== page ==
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So You Wanna Start A Protein Powder Brand with Emily Hanna from Hanna Valley Protein

Welcome to our So You Wanna Start A... series, designed to give you a behind-the-scenes sneak peek at the journeys that went into creating some of your favorite local brands.

Today's guest is Emily Hanna from Hanna Valley Protein, a Protein Powder Brand in the Des Moines community. 

Our favorite piece of advice: "Never tell your big dreams to small-minded people." Emily Hanna shared this piece of advice she received from someone else and we love the meaning behind it. You know what you're capable of and you can't let someone else try to keep you inside of a box!

If you're curious about starting a protein powder brand, learn a little more from Emily and connect with her using the links below!

1. What do you own and why did you start this business? 

I own Hanna Valley Protein and we specialize in organic, plant-based protein powder. There are only five ingredients in each of our flavors. We keep it very simple and don't add all of the junk that commercial protein powders have in them. We started because of my own health struggles and we wanted to bring a product to people that was affordable, that they didn't have to wonder where it was coming from, and they would be able to trust the source.

2. What is an early win you had that made you feel like you were on the right path?

We weren't sure if we were gonna do this because it was hard to believe I was starting something that wasn't in my background. I knew the person that ran the local farmers market and she told me she liked the idea and to apply. Then we figured out all of the logistics that went into applying for it, and we did it and I realized people actually liked it. It was never something that I planned to go beyond my own walls, but then my friends and family were asking for it. It turned into something that I didn't expect, but I'm so grateful it did. The earliest win was probably having a successful market season and realizing that it's turning into something real.

3. What's one of the biggest challenges you’ve had?

We've had so many! When we first started talking about it, I called Iowa State because things I was looking up were not giving me answers. We went to this class in Nebraska at the university and it was about starting a food-based business. It had great information, but it basically shot down all of our dreams. The minimum they said it was going to cost to start this business didn't match what we were able to put into it. We didn't want to go into debt to build this business. Even if it was slow, we wanted to do it in a way that was according to our values. I ended up seeing my friend that's in charge of the farmers market at a grad party and I told her my idea wasn't going to happen and it wasn't possible. Her encouragement is what ended up pulling us back into the business because we almost didn't do go for it because of that class. That was our first major hurdle and looking back I didn't know that at the time.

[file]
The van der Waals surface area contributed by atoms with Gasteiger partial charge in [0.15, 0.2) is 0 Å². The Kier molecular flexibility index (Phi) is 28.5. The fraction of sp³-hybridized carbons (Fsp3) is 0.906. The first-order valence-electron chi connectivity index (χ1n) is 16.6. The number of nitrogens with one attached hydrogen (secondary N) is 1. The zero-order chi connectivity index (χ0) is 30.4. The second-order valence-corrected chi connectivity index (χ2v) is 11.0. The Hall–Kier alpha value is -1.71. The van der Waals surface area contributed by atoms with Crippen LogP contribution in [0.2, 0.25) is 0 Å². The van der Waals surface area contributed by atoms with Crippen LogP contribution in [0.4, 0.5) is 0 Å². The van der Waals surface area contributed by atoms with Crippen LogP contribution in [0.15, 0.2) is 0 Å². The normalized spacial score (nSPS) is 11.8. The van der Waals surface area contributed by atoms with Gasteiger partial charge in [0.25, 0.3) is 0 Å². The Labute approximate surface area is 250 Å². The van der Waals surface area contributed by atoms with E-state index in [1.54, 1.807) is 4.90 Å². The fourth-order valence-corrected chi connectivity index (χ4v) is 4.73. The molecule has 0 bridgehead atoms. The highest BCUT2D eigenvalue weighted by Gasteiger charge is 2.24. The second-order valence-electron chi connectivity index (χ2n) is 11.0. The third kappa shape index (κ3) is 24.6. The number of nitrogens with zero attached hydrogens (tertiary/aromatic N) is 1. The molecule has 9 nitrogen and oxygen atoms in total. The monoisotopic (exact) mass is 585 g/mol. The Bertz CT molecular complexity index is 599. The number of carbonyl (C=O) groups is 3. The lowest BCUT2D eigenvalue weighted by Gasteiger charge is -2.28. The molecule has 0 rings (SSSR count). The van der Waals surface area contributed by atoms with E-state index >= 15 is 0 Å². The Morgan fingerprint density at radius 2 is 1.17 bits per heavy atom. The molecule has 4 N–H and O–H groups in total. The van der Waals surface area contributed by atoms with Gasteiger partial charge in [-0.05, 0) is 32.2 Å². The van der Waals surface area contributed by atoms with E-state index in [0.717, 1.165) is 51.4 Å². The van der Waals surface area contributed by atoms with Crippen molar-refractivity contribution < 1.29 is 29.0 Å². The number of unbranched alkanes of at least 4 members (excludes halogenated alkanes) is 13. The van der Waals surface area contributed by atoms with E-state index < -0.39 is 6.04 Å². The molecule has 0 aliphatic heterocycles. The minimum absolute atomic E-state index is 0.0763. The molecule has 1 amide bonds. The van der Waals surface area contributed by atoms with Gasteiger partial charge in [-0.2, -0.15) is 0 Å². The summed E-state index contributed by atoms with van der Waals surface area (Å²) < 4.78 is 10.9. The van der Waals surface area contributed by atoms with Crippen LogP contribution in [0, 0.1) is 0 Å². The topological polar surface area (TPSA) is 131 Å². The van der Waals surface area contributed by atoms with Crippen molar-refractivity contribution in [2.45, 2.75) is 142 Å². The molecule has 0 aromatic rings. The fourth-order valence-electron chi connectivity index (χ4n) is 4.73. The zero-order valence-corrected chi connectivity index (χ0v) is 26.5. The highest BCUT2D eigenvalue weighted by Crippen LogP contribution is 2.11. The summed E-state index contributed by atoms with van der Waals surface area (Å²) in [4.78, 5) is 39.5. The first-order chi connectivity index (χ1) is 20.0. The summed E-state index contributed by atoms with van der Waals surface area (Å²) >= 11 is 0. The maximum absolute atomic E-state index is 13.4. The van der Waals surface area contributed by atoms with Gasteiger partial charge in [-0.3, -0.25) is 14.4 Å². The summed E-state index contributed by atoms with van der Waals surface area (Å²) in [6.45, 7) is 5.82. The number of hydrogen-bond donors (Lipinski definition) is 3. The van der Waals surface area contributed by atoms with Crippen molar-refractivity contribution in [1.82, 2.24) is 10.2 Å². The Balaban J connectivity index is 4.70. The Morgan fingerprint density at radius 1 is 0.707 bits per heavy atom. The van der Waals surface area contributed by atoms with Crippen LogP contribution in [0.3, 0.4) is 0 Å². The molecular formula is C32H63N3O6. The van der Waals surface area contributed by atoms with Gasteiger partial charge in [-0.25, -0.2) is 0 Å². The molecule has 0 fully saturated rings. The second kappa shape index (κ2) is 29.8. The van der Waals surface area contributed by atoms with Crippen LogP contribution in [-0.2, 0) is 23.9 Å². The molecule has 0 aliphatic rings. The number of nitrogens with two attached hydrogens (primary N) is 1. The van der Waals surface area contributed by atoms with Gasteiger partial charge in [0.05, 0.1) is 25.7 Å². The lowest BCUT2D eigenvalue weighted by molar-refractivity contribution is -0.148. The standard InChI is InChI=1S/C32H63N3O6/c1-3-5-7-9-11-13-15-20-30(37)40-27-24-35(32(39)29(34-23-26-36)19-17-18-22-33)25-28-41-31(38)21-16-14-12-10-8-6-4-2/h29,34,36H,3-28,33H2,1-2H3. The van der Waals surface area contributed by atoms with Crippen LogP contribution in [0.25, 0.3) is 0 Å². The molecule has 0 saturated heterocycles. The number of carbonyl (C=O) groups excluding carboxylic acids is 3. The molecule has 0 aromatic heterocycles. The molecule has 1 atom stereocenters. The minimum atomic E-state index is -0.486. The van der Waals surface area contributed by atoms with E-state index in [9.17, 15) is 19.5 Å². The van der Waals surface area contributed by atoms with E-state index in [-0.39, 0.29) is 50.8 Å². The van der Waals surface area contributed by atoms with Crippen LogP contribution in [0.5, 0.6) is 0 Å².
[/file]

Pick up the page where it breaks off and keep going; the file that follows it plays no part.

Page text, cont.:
4. What are three pieces of advice you’d give to aspiring local business owners in your industry?

1) Just start it! If you're a parent, you're never ready to have a child. You're never ready to buy your first house. You're never ready. I think just start no matter how slow you go. Let me tell you there's been times when I'm going so slow and I'm still moving the right way, but I just don't ever want to stop. Keep moving forward and just try it! If something doesn't work, try it another way or try it again. Never tell your big dreams to small-minded people and that's the best advice I've ever gotten. No one is in your mind, no one is in your heart, and no one knows what you're capable of.

2) Remember your why. When you get started, you feel this pressure and you don't want to miss something. There's been times when I've allowed my business, which I am so passionate about and do believe is right, to consume me to the point where I was losing my priorities and the reason why I was doing it. I think it's important to find that balance and set your priorities and don't allow outside influences to wavier those. The journey will happen as it's meant to. If you start losing the things that are the most important to you, then what's the point?

3) Community is important. Another part that's made this enjoyable is the small business community. Entrepreneurship can be very lonely and it was for me for a long time. I started learning more about the small business community and how important small businesses are because it was new to me to shop small. There's a misconception that everything’s so much more expensive and it's not. It's also quality over quantity and what you think is more important. The small business community cheers you on and being a part of Love Local is the same way. I know that I can contact anybody when I'm having a hard time or when things are going great. It's fun to have people to celebrate with you and people that get it and can pick you back up.

5. Where is your business heading next and what are you excited about?

I believe that the sky is the limit. I have a problem with putting a ceiling on things and I think a lot of us do that with what we're capable of. I want to be bold and unstoppable and I don't know where that's going to lead. My heart is into making the biggest impact that I can and I want to provide a product, but also it's a gateway into helping people. I'm excited to get into more stores and go beyond Iowa. We've got some new products that are going to come out soon including our fall pumpkin spice flavor. I'm excited about new products coming out and seeing where things go from here.

Find Emily & Hanna Valley:

Instagram: @hannavalleyprotein
Facebook: @HannaValleyProtein

Want to be featured in our SYWSA series? Fill out our contact form here to get the ball rolling.


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